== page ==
I've read you can start Google Chrome in kiosk mode in Windows by using the argument --kiosk.

I know how to do this on Windows, but how can I do this on Mac OS X?

And how can I run Google Chrome with the --kiosk argument on startup?

  • 1
    @YumYumYum ugh! It's 2017 and none of the answers work (anymore?)!
    – Michael
    Jan 19, 2018 at 23:53

4 Answers 4


This works with macOS:

/Applications/Google\ Chrome.app/Contents/MacOS/Google\ Chrome --kiosk
  • You mean the argument doesn't work? The actual process of full screening Chrome is in the Mac version. Any hack to send a Cmd+Shift+F to get it to full screen? Thanks for your answer.
    – alex
    Jun 27, 2010 at 23:52
  • Ok. Can you try "ls /Applications/Google Chrome.app/Contents/MacOS" (or something like that) and post that?
    – Andrew
    Jun 27, 2010 at 23:58
  • @Andrew I ran ls /Applications/Google\ Chrome.app/Contents/MacOS and it printed 'Google Chrome' only. :S
    – alex
    Jun 28, 2010 at 0:18
  • Finished and edited answer. Try now.
    – Andrew
    Jun 28, 2010 at 22:27
  • 1
    @Andrew Thanks for that, and how would I run this on startup? Cheers.
    – alex
    Jul 1, 2010 at 13:23

It is probably even better to use the open command (in case the application is not located in the Application folder). E.g.: open -a "Google Chrome" --args --kiosk http://www.example.com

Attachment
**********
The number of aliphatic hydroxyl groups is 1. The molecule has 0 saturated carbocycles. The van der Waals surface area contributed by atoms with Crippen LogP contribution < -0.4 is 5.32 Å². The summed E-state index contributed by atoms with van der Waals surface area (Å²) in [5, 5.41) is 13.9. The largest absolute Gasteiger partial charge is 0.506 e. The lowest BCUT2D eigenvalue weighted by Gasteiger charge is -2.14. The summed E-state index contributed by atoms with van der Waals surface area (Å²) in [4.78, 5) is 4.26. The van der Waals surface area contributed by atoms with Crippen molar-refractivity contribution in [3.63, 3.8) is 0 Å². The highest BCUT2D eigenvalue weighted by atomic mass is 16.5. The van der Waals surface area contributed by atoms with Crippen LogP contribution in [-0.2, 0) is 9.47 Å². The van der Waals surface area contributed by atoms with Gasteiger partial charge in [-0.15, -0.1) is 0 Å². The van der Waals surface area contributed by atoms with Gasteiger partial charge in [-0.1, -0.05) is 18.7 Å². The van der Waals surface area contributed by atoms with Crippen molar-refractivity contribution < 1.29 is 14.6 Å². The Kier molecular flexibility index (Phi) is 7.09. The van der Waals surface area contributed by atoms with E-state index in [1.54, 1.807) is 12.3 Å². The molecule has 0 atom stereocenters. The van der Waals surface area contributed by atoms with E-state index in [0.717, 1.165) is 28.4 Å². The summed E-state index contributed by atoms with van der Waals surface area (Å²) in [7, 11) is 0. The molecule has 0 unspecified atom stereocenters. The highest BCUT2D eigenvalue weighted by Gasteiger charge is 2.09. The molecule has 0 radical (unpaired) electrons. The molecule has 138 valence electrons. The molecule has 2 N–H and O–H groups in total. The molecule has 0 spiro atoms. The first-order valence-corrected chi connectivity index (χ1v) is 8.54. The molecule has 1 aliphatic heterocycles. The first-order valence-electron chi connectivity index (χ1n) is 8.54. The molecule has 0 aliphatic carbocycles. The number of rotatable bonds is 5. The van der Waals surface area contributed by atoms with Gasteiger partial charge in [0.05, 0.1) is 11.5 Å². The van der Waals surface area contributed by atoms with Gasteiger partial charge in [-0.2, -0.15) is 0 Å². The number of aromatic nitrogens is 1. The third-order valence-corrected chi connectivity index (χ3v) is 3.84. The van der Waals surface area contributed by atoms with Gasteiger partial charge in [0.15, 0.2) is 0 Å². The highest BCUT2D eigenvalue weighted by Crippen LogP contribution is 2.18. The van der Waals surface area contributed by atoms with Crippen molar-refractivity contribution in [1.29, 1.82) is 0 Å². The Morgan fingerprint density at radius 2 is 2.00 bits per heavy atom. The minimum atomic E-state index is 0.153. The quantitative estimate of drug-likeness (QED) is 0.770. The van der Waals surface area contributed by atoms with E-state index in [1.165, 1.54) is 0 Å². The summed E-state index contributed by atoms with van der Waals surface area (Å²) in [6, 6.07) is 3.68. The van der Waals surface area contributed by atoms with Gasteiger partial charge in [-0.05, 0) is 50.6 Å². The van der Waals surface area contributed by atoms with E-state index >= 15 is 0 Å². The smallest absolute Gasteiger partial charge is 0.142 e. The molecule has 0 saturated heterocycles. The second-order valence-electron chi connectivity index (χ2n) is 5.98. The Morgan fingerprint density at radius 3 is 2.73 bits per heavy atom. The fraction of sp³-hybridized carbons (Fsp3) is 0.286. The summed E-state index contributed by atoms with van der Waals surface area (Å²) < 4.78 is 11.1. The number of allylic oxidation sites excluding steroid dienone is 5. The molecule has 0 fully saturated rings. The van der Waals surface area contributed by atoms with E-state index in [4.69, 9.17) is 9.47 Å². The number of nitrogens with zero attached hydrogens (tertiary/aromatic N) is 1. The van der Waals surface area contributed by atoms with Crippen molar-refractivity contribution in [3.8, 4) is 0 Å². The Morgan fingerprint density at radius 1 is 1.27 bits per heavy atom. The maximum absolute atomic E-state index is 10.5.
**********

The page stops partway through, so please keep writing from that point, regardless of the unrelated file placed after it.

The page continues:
• It does work for macOS Mojave 10.14. Feb 16, 2021 at 10:06
  • Second param is ignored :shrug: Jan 24 at 13:26

In AppleScript, paste the following text:

do shell script "/Applications/Google\\ Chrome.app/Contents/MacOS/Google\\ Chrome --kiosk"

Save it as an application and add it to your startup items.

  • 2
    It did back in 2012. Now, use the code that newer comments have mentioned, /Applications/Google\ Chrome.app/Contents/MacOS/Google\ Chrome --kiosk --app=http://domain.com put that in a plain txt document, but add the following snippet above the call to Chrome to make it executable,#!/bin/bash and add it to your startup items, or doublbe click to launch.
    – vynsynt
    Mar 7, 2016 at 21:17
  • @vynsynt, Is the binbash line really needed?
    – Pacerier
    Dec 14, 2017 at 4:16

You can create an alias to open websites or files via command line. To do this, you can include at the end of your ~/.bashrc, ~/.bash_profile or ~/.aliases the following lines:

# Google Chrome Alias
google-chrome() {
    open -a "Google Chrome" "$1"
  • This is not how you deal with spaces in filenames. Learn to quote or escape special chars properly. Also, "$1" is not going to work right when you have more than one param to pass, especially if those params themselves have unquoted values.
    – Marcin
    Jul 2, 2019 at 13:54
  • 9
    Hi @Marcin! If you know how, could you improve my response? 🙂 Jul 2, 2019 at 18:34
  • Good answer. Won't let me edit unless I put in at least 6 characters (to change "$1" to "$@" since you're using bash specifically here). Also probably best it's not in ~/.aliases really. An alias would be something like alias google-chrome='open -a "Google Chrome"'
    – Angelo
    Mar 24, 2022 at 5:57

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